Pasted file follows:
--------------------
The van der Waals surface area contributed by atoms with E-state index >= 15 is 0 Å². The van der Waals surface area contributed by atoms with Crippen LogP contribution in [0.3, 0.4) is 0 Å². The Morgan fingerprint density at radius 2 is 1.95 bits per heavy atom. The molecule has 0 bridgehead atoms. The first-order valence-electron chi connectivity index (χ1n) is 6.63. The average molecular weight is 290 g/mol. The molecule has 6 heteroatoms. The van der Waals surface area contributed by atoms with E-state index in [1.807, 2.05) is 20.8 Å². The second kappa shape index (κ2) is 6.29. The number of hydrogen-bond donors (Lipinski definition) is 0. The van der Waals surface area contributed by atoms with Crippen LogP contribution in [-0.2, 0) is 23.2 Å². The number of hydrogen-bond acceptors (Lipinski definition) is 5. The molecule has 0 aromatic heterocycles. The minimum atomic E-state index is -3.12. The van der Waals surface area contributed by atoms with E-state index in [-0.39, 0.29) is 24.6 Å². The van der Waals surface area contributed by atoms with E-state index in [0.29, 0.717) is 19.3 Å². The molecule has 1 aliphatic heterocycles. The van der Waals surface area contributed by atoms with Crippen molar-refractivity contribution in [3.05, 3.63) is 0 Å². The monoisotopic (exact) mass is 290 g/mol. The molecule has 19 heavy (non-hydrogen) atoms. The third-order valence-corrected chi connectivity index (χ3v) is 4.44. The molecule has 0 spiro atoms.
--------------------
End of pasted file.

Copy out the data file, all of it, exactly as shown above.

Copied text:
The van der Waals surface area contributed by atoms with E-state index >= 15 is 0 Å². The van der Waals surface area contributed by atoms with Crippen LogP contribution in [0.3, 0.4) is 0 Å². The Morgan fingerprint density at radius 2 is 1.95 bits per heavy atom. The molecule has 0 bridgehead atoms. The first-order valence-electron chi connectivity index (χ1n) is 6.63. The average molecular weight is 290 g/mol. The molecule has 6 heteroatoms. The van der Waals surface area contributed by atoms with E-state index in [1.807, 2.05) is 20.8 Å². The second kappa shape index (κ2) is 6.29. The number of hydrogen-bond donors (Lipinski definition) is 0. The van der Waals surface area contributed by atoms with Crippen LogP contribution in [-0.2, 0) is 23.2 Å². The number of hydrogen-bond acceptors (Lipinski definition) is 5. The molecule has 0 aromatic heterocycles. The minimum atomic E-state index is -3.12. The van der Waals surface area contributed by atoms with E-state index in [-0.39, 0.29) is 24.6 Å². The van der Waals surface area contributed by atoms with E-state index in [0.29, 0.717) is 19.3 Å². The molecule has 1 aliphatic heterocycles. The van der Waals surface area contributed by atoms with Crippen molar-refractivity contribution in [3.05, 3.63) is 0 Å². The monoisotopic (exact) mass is 290 g/mol. The molecule has 19 heavy (non-hydrogen) atoms. The third-order valence-corrected chi connectivity index (χ3v) is 4.44. The molecule has 0 spiro atoms.